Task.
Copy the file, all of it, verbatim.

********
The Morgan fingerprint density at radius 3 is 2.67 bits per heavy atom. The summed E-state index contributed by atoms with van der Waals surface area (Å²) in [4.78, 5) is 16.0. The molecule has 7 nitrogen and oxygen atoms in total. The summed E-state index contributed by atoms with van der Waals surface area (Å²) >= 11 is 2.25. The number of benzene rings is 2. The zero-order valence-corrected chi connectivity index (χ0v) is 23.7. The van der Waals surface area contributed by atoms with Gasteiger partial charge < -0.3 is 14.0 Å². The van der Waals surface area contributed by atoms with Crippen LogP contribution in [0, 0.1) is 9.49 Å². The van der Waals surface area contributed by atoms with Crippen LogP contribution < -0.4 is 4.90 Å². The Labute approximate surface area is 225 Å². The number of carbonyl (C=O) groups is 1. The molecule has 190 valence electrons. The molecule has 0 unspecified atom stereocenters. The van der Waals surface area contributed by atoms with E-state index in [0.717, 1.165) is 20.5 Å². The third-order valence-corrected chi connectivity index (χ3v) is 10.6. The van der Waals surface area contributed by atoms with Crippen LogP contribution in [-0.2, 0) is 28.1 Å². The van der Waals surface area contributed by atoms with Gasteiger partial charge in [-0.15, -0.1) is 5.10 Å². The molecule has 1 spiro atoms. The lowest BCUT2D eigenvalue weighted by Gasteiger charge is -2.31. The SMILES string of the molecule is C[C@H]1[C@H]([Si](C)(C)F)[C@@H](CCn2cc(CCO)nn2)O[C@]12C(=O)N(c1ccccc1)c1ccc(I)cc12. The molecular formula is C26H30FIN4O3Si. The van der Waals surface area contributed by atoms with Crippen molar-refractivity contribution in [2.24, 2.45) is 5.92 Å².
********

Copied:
The Morgan fingerprint density at radius 3 is 2.67 bits per heavy atom. The summed E-state index contributed by atoms with van der Waals surface area (Å²) in [4.78, 5) is 16.0. The molecule has 7 nitrogen and oxygen atoms in total. The summed E-state index contributed by atoms with van der Waals surface area (Å²) >= 11 is 2.25. The number of benzene rings is 2. The zero-order valence-corrected chi connectivity index (χ0v) is 23.7. The van der Waals surface area contributed by atoms with Gasteiger partial charge < -0.3 is 14.0 Å². The van der Waals surface area contributed by atoms with Crippen LogP contribution in [0, 0.1) is 9.49 Å². The van der Waals surface area contributed by atoms with Crippen LogP contribution < -0.4 is 4.90 Å². The Labute approximate surface area is 225 Å². The number of carbonyl (C=O) groups is 1. The molecule has 190 valence electrons. The molecule has 0 unspecified atom stereocenters. The van der Waals surface area contributed by atoms with E-state index in [0.717, 1.165) is 20.5 Å². The third-order valence-corrected chi connectivity index (χ3v) is 10.6. The van der Waals surface area contributed by atoms with Crippen LogP contribution in [-0.2, 0) is 28.1 Å². The van der Waals surface area contributed by atoms with Gasteiger partial charge in [-0.15, -0.1) is 5.10 Å². The molecule has 1 spiro atoms. The lowest BCUT2D eigenvalue weighted by Gasteiger charge is -2.31. The SMILES string of the molecule is C[C@H]1[C@H]([Si](C)(C)F)[C@@H](CCn2cc(CCO)nn2)O[C@]12C(=O)N(c1ccccc1)c1ccc(I)cc12. The molecular formula is C26H30FIN4O3Si. The van der Waals surface area contributed by atoms with Crippen molar-refractivity contribution in [2.24, 2.45) is 5.92 Å².